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“Foster-Glocester”: this euphonious territory serves local weather forecasters on TV and radio as the “inland” comparison for conditions along Narragansett Bay. In this sense the towns are popularly linked, becoming a shorthand for the northwestern portion of the state. More substantial similarities also link the two towns, although there are differences between them, too—the first being that, when in 1731, the area of the Providence “outlands” was divided into separate towns, what is now Foster was part of Scituate, while what is now Glocester also included Burrillville, to the north.

Although Foster and Glocester have similar geological and soil conditions, Glocester has more extensive areas of relatively good soils. This advantage made the proportion of planting to livestock raising considerably higher in Glocester than in Foster during the eighteenth and early nineteenth centuries when both were primarily agricultural. On the other hand, Foster had an advantage over Glocester in the number of turnpikes which passed through it. Because Scituate and Foster stand due west of Providence, four major east-west turnpikes crossed them by 1820. Being farther north, Glocester really had only one (except that the Hartford Pike barely nicks its southern boundary in crossing northern Foster). But Glocester's single turnpike is a key east-west artery, now Putnam Pike (Route 44), which runs diagonally across the middle of the town. Although it existed as a wagon trail as early as 1722, it was an effort to improve a stretch of this road that called forth, in 1764, the “Society for establishing and supporting a Turnpike Road from Chepachet Bridge in Glocester to the Connecticut Line.” The seven-mile West Glocester Turnpike (as it was then called) which resulted became the first private toll road in New England—and was later extended eastward to Providence.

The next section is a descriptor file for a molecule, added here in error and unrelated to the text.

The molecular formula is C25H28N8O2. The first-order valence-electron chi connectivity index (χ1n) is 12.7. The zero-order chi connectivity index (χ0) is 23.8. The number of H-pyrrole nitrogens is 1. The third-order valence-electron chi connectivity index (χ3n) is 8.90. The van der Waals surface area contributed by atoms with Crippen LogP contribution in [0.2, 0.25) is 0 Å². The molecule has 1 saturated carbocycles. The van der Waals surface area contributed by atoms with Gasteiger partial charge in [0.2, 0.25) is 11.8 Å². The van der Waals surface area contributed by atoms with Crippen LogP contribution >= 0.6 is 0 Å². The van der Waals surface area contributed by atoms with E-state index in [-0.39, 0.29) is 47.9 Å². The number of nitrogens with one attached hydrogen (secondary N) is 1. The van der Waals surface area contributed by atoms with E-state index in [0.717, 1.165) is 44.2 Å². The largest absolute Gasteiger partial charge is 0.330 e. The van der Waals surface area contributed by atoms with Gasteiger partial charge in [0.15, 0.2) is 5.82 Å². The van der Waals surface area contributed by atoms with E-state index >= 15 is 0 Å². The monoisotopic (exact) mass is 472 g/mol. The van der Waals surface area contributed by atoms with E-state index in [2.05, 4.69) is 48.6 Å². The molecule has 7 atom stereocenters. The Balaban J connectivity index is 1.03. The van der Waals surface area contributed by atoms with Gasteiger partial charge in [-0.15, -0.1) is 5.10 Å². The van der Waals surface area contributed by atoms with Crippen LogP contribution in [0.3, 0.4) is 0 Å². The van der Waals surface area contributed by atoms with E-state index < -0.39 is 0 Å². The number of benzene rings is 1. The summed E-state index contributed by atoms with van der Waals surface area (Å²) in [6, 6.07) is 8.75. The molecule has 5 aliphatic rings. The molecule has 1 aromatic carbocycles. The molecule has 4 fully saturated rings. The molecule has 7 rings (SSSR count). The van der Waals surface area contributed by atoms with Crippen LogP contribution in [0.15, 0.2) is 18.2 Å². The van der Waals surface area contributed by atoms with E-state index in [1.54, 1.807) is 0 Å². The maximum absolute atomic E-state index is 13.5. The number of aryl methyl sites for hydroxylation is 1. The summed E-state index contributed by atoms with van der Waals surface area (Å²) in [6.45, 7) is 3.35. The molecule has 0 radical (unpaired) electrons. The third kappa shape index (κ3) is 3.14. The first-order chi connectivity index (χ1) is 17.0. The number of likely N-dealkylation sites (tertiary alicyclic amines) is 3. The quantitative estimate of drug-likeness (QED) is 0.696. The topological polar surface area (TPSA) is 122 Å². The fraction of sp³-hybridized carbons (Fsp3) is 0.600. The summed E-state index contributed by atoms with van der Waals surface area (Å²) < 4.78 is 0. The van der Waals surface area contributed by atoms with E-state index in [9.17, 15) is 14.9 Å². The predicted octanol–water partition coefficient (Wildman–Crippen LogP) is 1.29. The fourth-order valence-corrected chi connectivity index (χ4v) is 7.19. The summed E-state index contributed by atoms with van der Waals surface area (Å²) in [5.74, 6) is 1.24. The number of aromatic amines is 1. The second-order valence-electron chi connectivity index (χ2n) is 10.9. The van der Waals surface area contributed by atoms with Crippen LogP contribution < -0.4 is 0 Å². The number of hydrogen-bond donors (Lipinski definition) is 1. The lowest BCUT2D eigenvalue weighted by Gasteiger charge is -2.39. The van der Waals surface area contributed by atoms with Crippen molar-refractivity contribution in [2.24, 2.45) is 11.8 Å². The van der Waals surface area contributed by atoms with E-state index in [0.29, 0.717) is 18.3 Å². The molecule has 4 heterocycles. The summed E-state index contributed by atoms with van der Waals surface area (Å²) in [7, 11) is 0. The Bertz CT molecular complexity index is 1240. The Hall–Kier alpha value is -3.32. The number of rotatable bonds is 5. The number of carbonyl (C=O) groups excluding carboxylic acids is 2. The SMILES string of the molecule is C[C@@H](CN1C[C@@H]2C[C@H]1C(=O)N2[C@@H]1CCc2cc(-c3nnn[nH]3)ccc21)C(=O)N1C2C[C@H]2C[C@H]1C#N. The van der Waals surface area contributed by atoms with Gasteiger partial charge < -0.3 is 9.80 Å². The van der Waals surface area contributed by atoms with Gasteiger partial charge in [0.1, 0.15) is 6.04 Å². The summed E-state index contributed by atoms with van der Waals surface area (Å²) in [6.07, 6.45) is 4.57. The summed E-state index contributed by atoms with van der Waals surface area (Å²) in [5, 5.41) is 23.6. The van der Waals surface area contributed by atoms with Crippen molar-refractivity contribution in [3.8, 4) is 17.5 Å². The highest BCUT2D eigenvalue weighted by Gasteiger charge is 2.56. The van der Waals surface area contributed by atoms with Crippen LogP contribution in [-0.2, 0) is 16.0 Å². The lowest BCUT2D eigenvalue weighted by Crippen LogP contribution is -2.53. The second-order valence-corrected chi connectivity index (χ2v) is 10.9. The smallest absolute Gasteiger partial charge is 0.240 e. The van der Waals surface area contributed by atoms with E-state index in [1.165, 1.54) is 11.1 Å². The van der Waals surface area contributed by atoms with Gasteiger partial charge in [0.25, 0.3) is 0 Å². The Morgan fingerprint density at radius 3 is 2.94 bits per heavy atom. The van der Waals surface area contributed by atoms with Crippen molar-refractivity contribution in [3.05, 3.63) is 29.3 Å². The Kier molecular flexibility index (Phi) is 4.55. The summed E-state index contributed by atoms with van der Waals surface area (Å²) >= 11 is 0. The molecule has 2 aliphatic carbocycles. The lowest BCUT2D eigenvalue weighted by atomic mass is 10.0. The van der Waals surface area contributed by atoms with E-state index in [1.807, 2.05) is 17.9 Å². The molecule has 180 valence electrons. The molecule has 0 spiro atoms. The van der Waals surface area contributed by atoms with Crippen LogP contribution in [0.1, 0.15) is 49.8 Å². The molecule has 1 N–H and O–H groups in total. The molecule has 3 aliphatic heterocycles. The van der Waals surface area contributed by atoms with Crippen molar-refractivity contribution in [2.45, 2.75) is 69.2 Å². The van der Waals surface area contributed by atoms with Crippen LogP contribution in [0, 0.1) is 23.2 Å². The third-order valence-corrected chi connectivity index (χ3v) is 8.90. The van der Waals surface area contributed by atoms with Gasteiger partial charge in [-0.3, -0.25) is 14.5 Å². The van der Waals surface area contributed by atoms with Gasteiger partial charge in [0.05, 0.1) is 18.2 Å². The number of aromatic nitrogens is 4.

Unlike Foster, Glocester did have a significant regional transportation hub: Chepachet, just north of the center of town. Moreover, though most of Glocester's waterways, like Foster's, originated within the town and were generally too small for mills of any size, the flow of the Chepachet River was sufficient to make Chepachet village a mill village of consequence during the nineteenth century. In addition to the usual rural types of mills which initially clustered in the village, textile factories began operation in 1810. By 1848 they had come under the control of Henry White (later “and Son”), who expanded on what he acquired. The addition of mills to its existing colonial economy as a center catering to local farmers and turnpike travelers brought a prosperity to Chepachet which resulted in a number of buildings of considerable architectural interest, many of which survive.

As in Foster, doldrums followed the steady decline of agriculture during the nineteenth century, the fields returning to woods. A fire destroyed most of the White holdings in Chepachet precisely fifty years after the founding of the company. They were never rebuilt. Eventually into the moribund town came the Sunday tourist, encouraged by the trolley line from Foster to Burrillville, but only briefly, from 1902 until 1924, when the line was severed by the Scituate Reservoir. Then the automobile began to take over. Increasingly (much more than in Foster), a summer population began to cluster in the woods and around a number of ponds, many made by dams from vanished industry. And especially after 1960, as everywhere, suburbanization occurred in patches throughout the town.

Writing Credits

William H. Jordy et al.

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